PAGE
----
In 2016, the Aspen Institute Economic Opportunities Program held six public discussions as part of Working in America, an ongoing discussion series that explores changes in the structure and culture of work and highlights promising approaches to help low- and moderate-income workers succeed in today's economy. Working in America events feature a diverse set of voices, including those of business leaders, practitioners, policy experts, labor leaders, workers, philanthropists, and academics, and bring attention to ideas for improving jobs and the economy as a whole.
The videos below are six of these disucssions held by the Aspen Institute.
Traditional economic development has left many behind in communities across the country. Some communities have taken approaches that harness and strengthen local assets and empower traditionally excluded communities. Panelists discussed how inclusive economic development can cultivate economic opportunity for community residents and build strong economies.
Featured Speakers: Mayor Dwight C. Jones of Richmond, Virginia; Marjorie Kelly, The Democracy Collaborative; Sanjay Pinto, Rutgers School of Management and Labor Relations and The Worker Institute at Cornell; Emily Kawano, Wellspring Cooperative Corporation; and moderator Dorian T. Warren, Roosevelt Institute, MSNBC, and Center for Community Change.
As work demands more of employees' time, many are asking: How can I earn a living while making sure my family doesn't fall behind? EOP Executive Director Maureen Conway sat down with Heather Boushey to discuss her new book Finding Time: The Economics of Work-Life Conflict, in which she argues that resolving work-life conflicts is as vital for individuals and families as it is essential for realizing the country's productive potential.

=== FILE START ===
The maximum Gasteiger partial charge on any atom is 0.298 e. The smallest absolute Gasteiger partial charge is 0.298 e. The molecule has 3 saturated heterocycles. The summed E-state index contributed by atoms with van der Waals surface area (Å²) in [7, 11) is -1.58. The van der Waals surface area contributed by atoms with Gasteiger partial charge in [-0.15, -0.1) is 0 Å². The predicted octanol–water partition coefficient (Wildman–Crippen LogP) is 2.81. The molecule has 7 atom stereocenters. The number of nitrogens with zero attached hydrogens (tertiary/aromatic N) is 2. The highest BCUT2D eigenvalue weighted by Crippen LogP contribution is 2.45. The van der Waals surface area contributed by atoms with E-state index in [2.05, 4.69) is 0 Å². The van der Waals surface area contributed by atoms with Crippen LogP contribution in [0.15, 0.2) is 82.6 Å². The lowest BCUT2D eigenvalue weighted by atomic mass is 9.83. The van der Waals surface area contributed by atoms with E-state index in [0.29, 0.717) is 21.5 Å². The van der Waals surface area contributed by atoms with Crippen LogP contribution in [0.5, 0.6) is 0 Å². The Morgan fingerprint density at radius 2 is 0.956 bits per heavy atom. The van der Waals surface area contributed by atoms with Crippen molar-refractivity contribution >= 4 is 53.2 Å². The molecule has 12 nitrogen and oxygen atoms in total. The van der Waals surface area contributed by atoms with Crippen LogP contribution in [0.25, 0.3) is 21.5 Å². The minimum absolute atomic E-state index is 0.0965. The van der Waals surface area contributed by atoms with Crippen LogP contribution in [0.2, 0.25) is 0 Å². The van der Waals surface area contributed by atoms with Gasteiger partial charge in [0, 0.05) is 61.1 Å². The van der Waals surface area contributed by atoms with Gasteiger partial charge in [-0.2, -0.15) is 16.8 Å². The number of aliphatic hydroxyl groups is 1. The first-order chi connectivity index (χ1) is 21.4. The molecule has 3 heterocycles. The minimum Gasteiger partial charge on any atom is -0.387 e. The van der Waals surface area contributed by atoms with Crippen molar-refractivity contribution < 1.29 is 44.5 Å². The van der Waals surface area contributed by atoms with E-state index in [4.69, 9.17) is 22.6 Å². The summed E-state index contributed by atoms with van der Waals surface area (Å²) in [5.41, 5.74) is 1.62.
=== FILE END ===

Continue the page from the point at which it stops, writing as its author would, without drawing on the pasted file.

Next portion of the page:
Featured Speaker: Heather Boushey, executive director and chief economist at the Washington Center for Equitable Growth.
We often hear that good jobs require college. For many, however, the road to a college degree presents more challenges than opportunities. This discussion considered alternative approaches to helping low- and moderate-income workers of all ages attain better job opportunities, including investment in vocational training institutions.
Featured Speakers: Dr. Katherine Newman, University of Massachusetts, Amherst; Michael G. Johnson, Johnson Talent Development; Andy Van Kleunen, National Skills Coalition; and Sandi Vito, 1199SEIU.
How can workers' voices bring about changes in public policies and business practices? David Rolf discussed these issues and his new book, The Fight for $15: The Right Wage for a Working America in this book talk. Labor leaders from Seattle and SeaTac, Washington, also shared their experiences exercising democratic rights and advocating for better working conditions.
Featured Speakers: David Rolf, SEIU 775; Tanika Aden, homecare worker and executive board member, SEIU 775; Ridwan Axmed Geele, airport worker; and Crystal Thompson, food service worker.
We partnered with the Federal Reserve Bank of Kansas City to host a luncheon forum which explored strategies for both raising the floor — improving the quality of lower-wage workers' jobs, as well as building ladders — creating opportunities for career advancement. Panelists discussed the advantages, to both workers and employers, of advancing employment and workforce strategies that do both.
Featured Speakers: Lisa Falcone, United Way of Northwest Vermont's Working Bridges Project; Adrienne Smith, New Mexico Direct Caregivers Coalition; and Walter Smith, QuikTrip. Jon Willis, Federal Reserve Bank of Kansas City, provided economic background for the conversation and moderated.
What are the causes and consequences of high youth unemployment? And how can we address it through policy and practice changes? Panelists discussed ways to improve young workers' access to economic opportunities, taking a close look at the role employers, and stronger connections to employers, can play in helping teens and young adults access career-launching work experience.
Featured Speakers: Lashon Amado, Opportunity Youth United; Amy Barad, Cowen Institute, Tulane University; Kisha Bird, CLASP; Paul Harrington, PhD, Drexel University; Tammy Simmons, Machine Specialties Inc.; and moderator Melanie Trottman, The Wall Street Journal.